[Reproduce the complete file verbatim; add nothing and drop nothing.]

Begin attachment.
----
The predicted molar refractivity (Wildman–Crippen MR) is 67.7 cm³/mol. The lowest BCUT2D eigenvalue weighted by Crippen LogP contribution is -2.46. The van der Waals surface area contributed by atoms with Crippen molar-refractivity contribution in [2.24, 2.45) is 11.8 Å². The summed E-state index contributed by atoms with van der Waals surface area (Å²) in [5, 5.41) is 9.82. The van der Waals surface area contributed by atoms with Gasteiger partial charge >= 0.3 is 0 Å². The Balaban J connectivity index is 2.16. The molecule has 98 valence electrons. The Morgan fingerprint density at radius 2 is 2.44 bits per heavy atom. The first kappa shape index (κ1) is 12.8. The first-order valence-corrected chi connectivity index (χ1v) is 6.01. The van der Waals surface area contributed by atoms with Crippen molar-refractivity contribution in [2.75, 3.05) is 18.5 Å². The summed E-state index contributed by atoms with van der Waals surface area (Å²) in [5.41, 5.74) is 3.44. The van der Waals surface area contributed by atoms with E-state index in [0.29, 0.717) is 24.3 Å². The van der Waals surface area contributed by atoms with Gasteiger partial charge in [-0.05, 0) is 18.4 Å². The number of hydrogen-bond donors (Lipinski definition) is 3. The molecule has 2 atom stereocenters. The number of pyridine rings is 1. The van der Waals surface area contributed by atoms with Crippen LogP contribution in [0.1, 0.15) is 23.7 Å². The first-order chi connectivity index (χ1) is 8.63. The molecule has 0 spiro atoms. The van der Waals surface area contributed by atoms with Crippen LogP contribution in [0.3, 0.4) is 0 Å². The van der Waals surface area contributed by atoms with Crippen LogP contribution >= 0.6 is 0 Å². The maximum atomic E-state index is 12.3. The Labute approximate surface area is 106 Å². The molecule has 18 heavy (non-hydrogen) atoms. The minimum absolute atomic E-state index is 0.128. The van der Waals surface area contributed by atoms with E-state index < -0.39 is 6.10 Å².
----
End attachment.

The predicted molar refractivity (Wildman–Crippen MR) is 67.7 cm³/mol. The lowest BCUT2D eigenvalue weighted by Crippen LogP contribution is -2.46. The van der Waals surface area contributed by atoms with Crippen molar-refractivity contribution in [2.24, 2.45) is 11.8 Å². The summed E-state index contributed by atoms with van der Waals surface area (Å²) in [5, 5.41) is 9.82. The van der Waals surface area contributed by atoms with Gasteiger partial charge >= 0.3 is 0 Å². The Balaban J connectivity index is 2.16. The molecule has 98 valence electrons. The Morgan fingerprint density at radius 2 is 2.44 bits per heavy atom. The first kappa shape index (κ1) is 12.8. The first-order valence-corrected chi connectivity index (χ1v) is 6.01. The van der Waals surface area contributed by atoms with Crippen molar-refractivity contribution in [2.75, 3.05) is 18.5 Å². The summed E-state index contributed by atoms with van der Waals surface area (Å²) in [5.41, 5.74) is 3.44. The van der Waals surface area contributed by atoms with E-state index in [0.29, 0.717) is 24.3 Å². The van der Waals surface area contributed by atoms with Gasteiger partial charge in [-0.05, 0) is 18.4 Å². The number of hydrogen-bond donors (Lipinski definition) is 3. The molecule has 2 atom stereocenters. The number of pyridine rings is 1. The van der Waals surface area contributed by atoms with Crippen LogP contribution in [0.1, 0.15) is 23.7 Å². The first-order chi connectivity index (χ1) is 8.63. The molecule has 0 spiro atoms. The van der Waals surface area contributed by atoms with Crippen LogP contribution in [0.3, 0.4) is 0 Å². The van der Waals surface area contributed by atoms with Crippen LogP contribution >= 0.6 is 0 Å². The maximum atomic E-state index is 12.3. The Labute approximate surface area is 106 Å². The molecule has 18 heavy (non-hydrogen) atoms. The minimum absolute atomic E-state index is 0.128. The van der Waals surface area contributed by atoms with E-state index < -0.39 is 6.10 Å².